There are several log files in a Linux system. Keeping an eye on these log files can be one of the important tasks of a Linux System administrator. You can easily view the end of a log file using the tail command. But if you want to monitor that file all day long it's pretty tedious to enter the tail command every few minutes to check on that log file. You could write a short script with an infinite loop to check the file periodically, but it turns out that there is already a program to handle repetitive tasks for you. Read more
My main computer at home acts as a file and media server for the whole house, so it's pretty much turned on all the time. There are times when I'm away from home that I want to remotely access or download a file from my home computer. My home internet service uses a dynamic IP address and every once in a while we get a short interruption to our power that forces the modem to reset. Of course, when that happens, the modem pulls a new IP address. I thought it would be handy if I could come up with a script to keep track of my current IP address for me. Read more
If you've been using Linux for a while, you may be familiar with the terminal command, date. The date command will display the current date and time to the terminal. On my system, the default output of date looks like this: Read more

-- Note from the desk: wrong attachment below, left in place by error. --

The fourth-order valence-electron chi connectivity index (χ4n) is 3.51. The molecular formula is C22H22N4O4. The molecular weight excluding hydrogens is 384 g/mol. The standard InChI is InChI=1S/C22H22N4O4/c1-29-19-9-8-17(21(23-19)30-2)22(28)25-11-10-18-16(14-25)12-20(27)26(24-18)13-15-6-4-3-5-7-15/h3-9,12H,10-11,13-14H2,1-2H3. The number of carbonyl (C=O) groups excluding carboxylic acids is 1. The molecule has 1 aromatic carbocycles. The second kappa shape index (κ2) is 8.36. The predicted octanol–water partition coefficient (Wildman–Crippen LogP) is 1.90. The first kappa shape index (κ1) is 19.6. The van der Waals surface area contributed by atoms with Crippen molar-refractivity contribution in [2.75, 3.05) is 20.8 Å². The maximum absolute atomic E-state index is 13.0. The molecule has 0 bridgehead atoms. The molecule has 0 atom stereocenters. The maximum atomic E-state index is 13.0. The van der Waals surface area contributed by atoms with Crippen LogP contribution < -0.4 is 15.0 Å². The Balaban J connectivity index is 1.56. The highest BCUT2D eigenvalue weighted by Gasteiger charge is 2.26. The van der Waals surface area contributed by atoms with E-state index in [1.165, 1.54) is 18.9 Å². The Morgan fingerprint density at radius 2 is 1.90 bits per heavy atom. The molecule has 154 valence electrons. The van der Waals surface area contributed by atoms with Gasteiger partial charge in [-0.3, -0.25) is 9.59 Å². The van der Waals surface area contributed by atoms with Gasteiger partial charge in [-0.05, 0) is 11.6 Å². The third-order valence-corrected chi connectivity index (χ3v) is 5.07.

In today's post I'm going to show how to use the command line find program to search for files. There are certainly different GUI tools available in Linux, such as Beagle, to search for files. The advantage of many of these systems is that they index the files on your system so that the searching is rather fast. The disadvantage is that the indexing can often slow down system performance, so many users end up disabling it. There's also the situation where you might not have access to a GUI, like when you're logged in to your web hosting server through ssh. Read more
Previously I've shown how to use the bash while loop in a bash script. Today I'm going to show how to use another type of do loop in bash: the for loop.
The for loop is a little different from the other looping structures in bash. The other loop structures work by evaluating whether an expression is true or false. The for loop works on lists of values. As long as there are items left in the list, the for loop will execute.
Here's a basic example. Read more